MAC address / hostid spoofing
with ifconfig and LD_PRELOAD

Each networking / ethernet device comes with a MAC address, which is a serial number for that device, sometimes referred to as the hostid.

Sometimes you have software that expects a specific MAC address on your computer. For example, some license managers require a specific MAC address or hostid on your first networking card. Unfortunately if you don't have control over what order the networking cards boot up in, then this may change from boot to boot. (Update: I've found that you can solve this issue by setting rules in /etc/udev, though I immediately ran into another reason for spoofing, so YMMV) If this happens, the license manager may not allow you to run software that you have legitimately paid for.

One way to get around this is by "spoofing" the MAC address.

There are a number of techniques for this:

  1. Some systems will let ifconfig change the MAC address of a NIC:

    # (As root)
    sudo ifconfig eth0 hw ether 01:02:03:04:05:06

  2. Use LD_PRELOAD to alter the behavior of ioctl. Here is some source that does exactly that:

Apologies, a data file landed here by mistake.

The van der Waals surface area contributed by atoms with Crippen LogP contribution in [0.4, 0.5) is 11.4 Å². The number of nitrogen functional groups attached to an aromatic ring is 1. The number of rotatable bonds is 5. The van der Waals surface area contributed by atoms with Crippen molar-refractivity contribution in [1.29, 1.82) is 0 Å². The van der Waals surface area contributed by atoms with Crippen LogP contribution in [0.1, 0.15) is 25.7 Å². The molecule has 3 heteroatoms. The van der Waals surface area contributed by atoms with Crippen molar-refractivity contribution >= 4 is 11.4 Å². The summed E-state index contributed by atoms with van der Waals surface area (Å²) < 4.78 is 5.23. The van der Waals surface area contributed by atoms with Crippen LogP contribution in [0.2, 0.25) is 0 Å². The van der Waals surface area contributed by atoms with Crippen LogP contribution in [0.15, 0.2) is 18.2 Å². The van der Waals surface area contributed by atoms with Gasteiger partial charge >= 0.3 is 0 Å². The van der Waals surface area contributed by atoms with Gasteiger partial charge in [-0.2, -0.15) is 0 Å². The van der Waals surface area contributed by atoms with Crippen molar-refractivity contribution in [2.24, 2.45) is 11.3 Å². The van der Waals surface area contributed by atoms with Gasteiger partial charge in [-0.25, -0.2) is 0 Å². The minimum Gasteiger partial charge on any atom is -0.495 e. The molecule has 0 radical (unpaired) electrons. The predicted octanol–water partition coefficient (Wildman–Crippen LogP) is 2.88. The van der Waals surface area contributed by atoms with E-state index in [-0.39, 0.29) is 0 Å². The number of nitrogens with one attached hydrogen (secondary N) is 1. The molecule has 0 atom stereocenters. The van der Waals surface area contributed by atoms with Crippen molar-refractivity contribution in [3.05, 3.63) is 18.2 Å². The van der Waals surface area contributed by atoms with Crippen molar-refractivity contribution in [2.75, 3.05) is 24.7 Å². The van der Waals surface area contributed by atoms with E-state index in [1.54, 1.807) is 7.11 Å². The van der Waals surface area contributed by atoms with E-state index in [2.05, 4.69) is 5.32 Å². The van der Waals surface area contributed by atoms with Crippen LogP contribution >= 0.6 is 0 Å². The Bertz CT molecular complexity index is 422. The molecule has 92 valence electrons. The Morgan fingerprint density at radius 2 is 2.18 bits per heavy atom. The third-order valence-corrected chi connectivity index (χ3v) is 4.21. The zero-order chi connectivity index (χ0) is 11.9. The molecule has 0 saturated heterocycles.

Just do a make and follow the instructions to test it out. For example, to check if it worked: (after building the library)

    % export LD_PRELOAD=`pwd`/
    % export MAC_ADDRESS=01:02:03:04:05:06
    % hostid
    % ifconfig
  3. Use ptrace with PTRACE_SYSCALL to alter the behavior of ioctl. (For example if it is statically linked). I've started some code to do this.
  4. Some systems (such as Solaris) can change behavior of system calls by putting a kernel module in kernel/sys.
  5. Solaris also has a procfs interface (is this the same as kernel/sys?). Here is an example that changes time() which could be easily modified to change ioctl.
  6. If the software you are using is dynamically linked but prevents LD_PRELOAD (setuid software, for example), you could build a new libc and start the software in a chroot().

Thanks to wdybai, pramode and this Bugtraq archive for many of the initial sources and ideas.